Are you like me in that when you are having your prayer time you think of people you haven’t seen in decades? That’s how it was with me this morning. Second and third cousins, nieces and nephews, neighbors from two states back…

I especially zeroed in on descendants of both sets of my grandparents, some of whom I’ve never met. I wondered, do they know the Lord? Will I see them in Heaven someday? Not that I’m on the committee to decide who goes to Heaven, but I wonder, so I prayed, “Bring them in, Lord.”

Then, as so often happens, the chorus of an old hymn begins to play inside my head: “Bring them in, bring them in, bring them in from the fields of sin…bring the little ones to Jesus.” That made me nervous. Am I judging them for being in “the fields of sin?”

I felt a little better reading in the first verse, “…calling the lambs who’ve gone astray,” which might imply the lambs are part of the family who just took a wrong turn.

The title of the hymn is “Hark! ‘Tis the Shepherd’s Voice.” I told you it was an old hymn. The implication is that the Shepherd is telling us to bring them in.

Hymns are not Scripture, but the third verse, “Out in the desert hear their cry, out on the mountain wild and high; Hark ‘tis the Master speaks to thee: “Go find my lambs where’er they be” lines up very nicely with Matthew 28:19 “Go therefore and make disciples of all the nations, baptizing them in the name of the Father and the Son and the Holy Spirit.”


Too Late

I see on Facebook, some 90-something lady was baptized.  She is quoted as saying, “It’s never too late to become a Christian.”  A hearty amen to that.  It’s never too early either.

But at some point it is too late for certain things.  For instance, I’m too old to go to the police academy to become a street cop, like Baez on Blue Bloods. Or ride a Harley, according to my husband.

Somebody reading this just said, “Oh, you’re not old.” Okay, if you don’t like the word “old,” let’s just say I’m well past my freshness date.  And what’s wrong with being old, anyway?  I was young once, and I wasn’t good at it.  Not that the “golden years” are all they are cracked up to be, either.

Too late?

At my advanced age—born shortly after the earth’s crust had cooled—it might not be too late for some things—going to Hawaii, for instance, but I have the privilege of simply not wanting to.  I would love to visit Hawaii or New York City or take a Viking River Cruise if it didn’t involve a long plane ride to get there.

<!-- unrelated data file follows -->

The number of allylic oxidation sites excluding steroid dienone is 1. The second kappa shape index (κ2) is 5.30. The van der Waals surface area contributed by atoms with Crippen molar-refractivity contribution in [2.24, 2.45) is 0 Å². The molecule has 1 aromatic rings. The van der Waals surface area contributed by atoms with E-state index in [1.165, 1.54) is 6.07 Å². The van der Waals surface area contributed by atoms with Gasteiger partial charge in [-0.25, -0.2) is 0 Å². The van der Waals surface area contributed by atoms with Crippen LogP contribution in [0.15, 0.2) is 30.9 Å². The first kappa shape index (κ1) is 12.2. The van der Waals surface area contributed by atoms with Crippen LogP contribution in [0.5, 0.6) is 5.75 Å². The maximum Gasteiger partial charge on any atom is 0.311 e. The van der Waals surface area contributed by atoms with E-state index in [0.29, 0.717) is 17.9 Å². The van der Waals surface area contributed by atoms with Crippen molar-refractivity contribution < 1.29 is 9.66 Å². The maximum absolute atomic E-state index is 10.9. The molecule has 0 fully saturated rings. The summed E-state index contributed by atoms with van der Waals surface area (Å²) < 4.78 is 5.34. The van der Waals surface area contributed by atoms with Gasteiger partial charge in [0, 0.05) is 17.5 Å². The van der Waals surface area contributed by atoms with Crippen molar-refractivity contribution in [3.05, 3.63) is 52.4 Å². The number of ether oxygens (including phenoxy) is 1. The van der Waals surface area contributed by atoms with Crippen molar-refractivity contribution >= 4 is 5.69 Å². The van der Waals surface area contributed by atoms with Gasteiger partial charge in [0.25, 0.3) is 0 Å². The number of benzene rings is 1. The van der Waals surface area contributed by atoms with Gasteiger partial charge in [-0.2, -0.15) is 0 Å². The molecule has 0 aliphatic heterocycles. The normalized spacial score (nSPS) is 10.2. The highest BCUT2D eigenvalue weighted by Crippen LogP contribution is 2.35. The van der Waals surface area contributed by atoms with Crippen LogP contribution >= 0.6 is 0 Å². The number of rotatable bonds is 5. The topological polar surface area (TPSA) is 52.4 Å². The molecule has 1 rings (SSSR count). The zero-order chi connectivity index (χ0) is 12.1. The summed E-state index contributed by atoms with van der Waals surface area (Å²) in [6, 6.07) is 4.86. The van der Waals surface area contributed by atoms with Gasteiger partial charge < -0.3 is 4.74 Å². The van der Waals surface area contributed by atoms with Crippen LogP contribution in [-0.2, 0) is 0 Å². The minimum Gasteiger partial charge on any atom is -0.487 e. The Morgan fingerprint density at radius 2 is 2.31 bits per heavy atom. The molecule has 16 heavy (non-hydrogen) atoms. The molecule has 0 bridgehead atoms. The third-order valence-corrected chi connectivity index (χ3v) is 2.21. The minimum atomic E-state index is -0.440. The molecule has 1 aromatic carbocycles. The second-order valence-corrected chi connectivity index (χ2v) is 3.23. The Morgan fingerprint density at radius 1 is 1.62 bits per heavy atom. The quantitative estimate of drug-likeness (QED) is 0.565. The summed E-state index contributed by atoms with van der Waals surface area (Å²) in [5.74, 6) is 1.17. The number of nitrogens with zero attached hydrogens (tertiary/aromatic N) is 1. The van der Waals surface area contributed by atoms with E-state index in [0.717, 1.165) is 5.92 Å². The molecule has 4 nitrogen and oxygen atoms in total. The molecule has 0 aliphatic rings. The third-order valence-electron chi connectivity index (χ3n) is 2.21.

Here’s what’s not too late:  To know the Lord.  To press on to know the Lord.

“Oh, that we might know the Lord!  Let us press on to know him.  He will respond to us as surely as the arrival of dawn or the coming of rains in early spring.” Hosea 6:3 NLT.  Isn’t that lovely?  And here’s what I have found:  He still is revealing himself and his great mercy and grace.  To me!

He is still teaching me.  I’m not finished. He isn’t finished with me.  In the words of a poem whose author I don’t remember, “Finished?  Not until I freely place my stock of cherished certainties like sad surrendered weapons at your injured feet.”

“My stock of cherished certainties…” That is so me! I knew so much before I came to understand how much I do not know.

As long as I seek him and am willing to learn, he will teach me.  Every day I learn. Every day when I am listening he gives me a word.  My word this week?  “Give us this day…” This day. We have all we need for this day.

It’s not too late to learn of him. This is the day the Lord has made. Surrender to him, this day.




It all started with Pastor’s sermon.

He was preaching from Mark 10, a familiar passage we commonly refer to as the story of the rich young ruler.  After the rich man turned away disappointed, Jesus spoke to his disciples, “How hard is it for a rich man to enter the Kingdom of God?”  He goes on to say, “Humanly speaking, it is impossible.  But not with God.  Everything is possible with God.”

Okay, I’ve heard that a million times. I figure, I’m not a rich man—no problem. I’m a long-time citizen of the Kingdom.